Desert Landscapes in Archaeology: A Case Study from the Negev

Authored by: Steven A. Rosen

Handbook of Landscape Archaeology

Print publication date:  December  2008
Online publication date:  June  2016

Print ISBN: 9781598742947
eBook ISBN: 9781315427737
Adobe ISBN: 9781315427720

10.4324/9781315427737.ch40

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Abstract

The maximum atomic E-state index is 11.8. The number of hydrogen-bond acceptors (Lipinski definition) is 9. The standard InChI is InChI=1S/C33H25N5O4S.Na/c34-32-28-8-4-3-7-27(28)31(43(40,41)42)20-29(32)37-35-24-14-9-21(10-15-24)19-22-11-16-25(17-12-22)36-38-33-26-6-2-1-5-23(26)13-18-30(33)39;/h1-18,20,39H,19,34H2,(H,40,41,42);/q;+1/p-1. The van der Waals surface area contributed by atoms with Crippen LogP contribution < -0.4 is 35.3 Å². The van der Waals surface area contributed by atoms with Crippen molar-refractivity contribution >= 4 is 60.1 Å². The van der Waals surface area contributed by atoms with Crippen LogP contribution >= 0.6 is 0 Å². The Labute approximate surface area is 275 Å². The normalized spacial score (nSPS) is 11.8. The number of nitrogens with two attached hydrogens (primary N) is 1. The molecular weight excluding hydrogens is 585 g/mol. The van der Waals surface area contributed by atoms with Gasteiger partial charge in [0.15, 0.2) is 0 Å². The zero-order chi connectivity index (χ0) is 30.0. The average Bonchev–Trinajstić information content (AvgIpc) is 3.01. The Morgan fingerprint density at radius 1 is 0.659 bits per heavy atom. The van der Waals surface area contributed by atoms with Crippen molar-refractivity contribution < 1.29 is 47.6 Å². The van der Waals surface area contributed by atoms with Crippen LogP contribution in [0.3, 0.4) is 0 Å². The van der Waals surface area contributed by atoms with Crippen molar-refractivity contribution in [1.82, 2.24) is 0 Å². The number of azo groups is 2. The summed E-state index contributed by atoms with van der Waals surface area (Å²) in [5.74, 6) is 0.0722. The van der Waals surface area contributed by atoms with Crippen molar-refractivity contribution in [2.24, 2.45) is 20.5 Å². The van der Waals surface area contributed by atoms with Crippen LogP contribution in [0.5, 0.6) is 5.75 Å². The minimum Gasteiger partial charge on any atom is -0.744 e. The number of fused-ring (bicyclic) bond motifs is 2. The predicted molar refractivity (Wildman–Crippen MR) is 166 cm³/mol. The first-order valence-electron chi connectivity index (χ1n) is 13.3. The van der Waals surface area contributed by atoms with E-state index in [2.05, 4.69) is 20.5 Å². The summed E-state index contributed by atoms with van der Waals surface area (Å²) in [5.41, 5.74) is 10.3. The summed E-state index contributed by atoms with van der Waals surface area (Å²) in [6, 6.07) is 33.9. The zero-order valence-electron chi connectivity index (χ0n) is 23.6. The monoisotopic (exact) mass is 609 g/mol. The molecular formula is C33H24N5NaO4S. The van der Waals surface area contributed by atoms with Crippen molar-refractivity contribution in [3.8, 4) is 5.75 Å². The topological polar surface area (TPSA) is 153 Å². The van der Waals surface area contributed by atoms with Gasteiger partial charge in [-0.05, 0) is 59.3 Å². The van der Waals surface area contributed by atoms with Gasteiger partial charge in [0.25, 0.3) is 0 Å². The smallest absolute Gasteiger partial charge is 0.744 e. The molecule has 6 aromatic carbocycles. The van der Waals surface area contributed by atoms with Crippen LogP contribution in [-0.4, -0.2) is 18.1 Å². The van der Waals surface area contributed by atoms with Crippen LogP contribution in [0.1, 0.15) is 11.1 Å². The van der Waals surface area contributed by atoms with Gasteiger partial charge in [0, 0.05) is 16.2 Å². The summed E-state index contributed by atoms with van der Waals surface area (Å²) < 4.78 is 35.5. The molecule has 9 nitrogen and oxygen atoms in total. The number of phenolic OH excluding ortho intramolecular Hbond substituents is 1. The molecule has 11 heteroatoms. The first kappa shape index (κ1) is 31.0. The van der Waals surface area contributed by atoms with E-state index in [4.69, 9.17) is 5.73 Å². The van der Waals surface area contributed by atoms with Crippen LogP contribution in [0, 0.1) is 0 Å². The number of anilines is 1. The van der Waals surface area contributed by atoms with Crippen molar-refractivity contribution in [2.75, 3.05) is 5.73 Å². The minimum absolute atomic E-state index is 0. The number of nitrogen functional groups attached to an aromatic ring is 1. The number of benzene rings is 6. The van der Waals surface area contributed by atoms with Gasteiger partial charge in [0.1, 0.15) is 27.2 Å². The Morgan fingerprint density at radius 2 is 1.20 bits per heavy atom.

Harsh and extreme environments by definition, deserts pose special challenges to the humans living in and passing through them. In ancient times, they constituted barriers and borders, often delineating the edges of states and culture areas and offering refuge and isolation both to marginal persons and to societies on the periphery of larger polities. Although deserts are defined environmentally, sedentary societies have reified desert peoples, on the one hand exalting the exotic, autonomous, and romantic in deserts and their societies, and on the other, fearing and reviling them for their perceived barbarity. Deserts have served as the mythological crucible for all three monotheistic religions, and the inhabitants of the deserts have been the noble savages of historical writing since early times. The challenge of a landscape archaeology of deserts is in finding a balance between the reductionism of human ecology in an extreme environment (cf. Layton and Ucko 1999) and the mythological cultural perceptions imposed by Western society (Bender 1993) on desert societies, to understand desert cultural landscapes without reducing them to mechanistic adaptations. Although aridity is the primary defining characteristic, classifications of deserts have emphasized different parameters, usually drawn from physical geography or climatology. Thus, various indices, such as those devised by Köppen, Thornthwaite, Meigs and others (see summaries in Bruins and Berliner 1998; Evenari, Shanan, and Tadmor 1982: 29–31; Spellman 2000) based on relative measures of rainfall, evaporation, and temperature, have been used both to define aridity thresholds and to categorize different types of deserts (for example, hyperarid, arid, semiarid, subhumid). Depending on the specific parameters, the total dry lands constitute up to 33% of the world’s land surface (e.g., Bruins and Berliner 1998), making the study of human exploitation of deserts an important endeavor both for understanding the past and planning for the future.

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